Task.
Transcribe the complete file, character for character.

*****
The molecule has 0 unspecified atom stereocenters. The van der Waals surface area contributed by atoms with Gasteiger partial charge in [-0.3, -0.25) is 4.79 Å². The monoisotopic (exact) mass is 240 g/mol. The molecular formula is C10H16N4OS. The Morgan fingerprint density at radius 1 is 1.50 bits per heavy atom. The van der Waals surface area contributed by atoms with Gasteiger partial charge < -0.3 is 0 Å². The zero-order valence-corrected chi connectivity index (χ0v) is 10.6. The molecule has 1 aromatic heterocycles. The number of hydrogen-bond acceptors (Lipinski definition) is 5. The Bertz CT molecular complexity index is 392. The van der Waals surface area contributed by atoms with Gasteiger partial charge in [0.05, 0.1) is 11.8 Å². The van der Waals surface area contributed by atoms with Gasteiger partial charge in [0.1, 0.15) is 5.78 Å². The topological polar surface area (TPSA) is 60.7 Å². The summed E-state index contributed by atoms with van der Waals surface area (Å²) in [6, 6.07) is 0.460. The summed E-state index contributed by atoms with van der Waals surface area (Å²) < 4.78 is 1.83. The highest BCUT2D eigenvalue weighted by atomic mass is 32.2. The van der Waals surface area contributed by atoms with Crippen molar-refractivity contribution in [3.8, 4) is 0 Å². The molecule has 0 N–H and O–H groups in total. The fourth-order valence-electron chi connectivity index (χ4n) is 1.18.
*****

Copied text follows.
The molecule has 0 unspecified atom stereocenters. The van der Waals surface area contributed by atoms with Gasteiger partial charge in [-0.3, -0.25) is 4.79 Å². The monoisotopic (exact) mass is 240 g/mol. The molecular formula is C10H16N4OS. The Morgan fingerprint density at radius 1 is 1.50 bits per heavy atom. The van der Waals surface area contributed by atoms with Gasteiger partial charge < -0.3 is 0 Å². The zero-order valence-corrected chi connectivity index (χ0v) is 10.6. The molecule has 1 aromatic heterocycles. The number of hydrogen-bond acceptors (Lipinski definition) is 5. The Bertz CT molecular complexity index is 392. The van der Waals surface area contributed by atoms with Gasteiger partial charge in [0.05, 0.1) is 11.8 Å². The van der Waals surface area contributed by atoms with Gasteiger partial charge in [0.1, 0.15) is 5.78 Å². The topological polar surface area (TPSA) is 60.7 Å². The summed E-state index contributed by atoms with van der Waals surface area (Å²) in [6, 6.07) is 0.460. The summed E-state index contributed by atoms with van der Waals surface area (Å²) < 4.78 is 1.83. The highest BCUT2D eigenvalue weighted by atomic mass is 32.2. The van der Waals surface area contributed by atoms with Crippen molar-refractivity contribution in [3.8, 4) is 0 Å². The molecule has 0 N–H and O–H groups in total. The fourth-order valence-electron chi connectivity index (χ4n) is 1.18.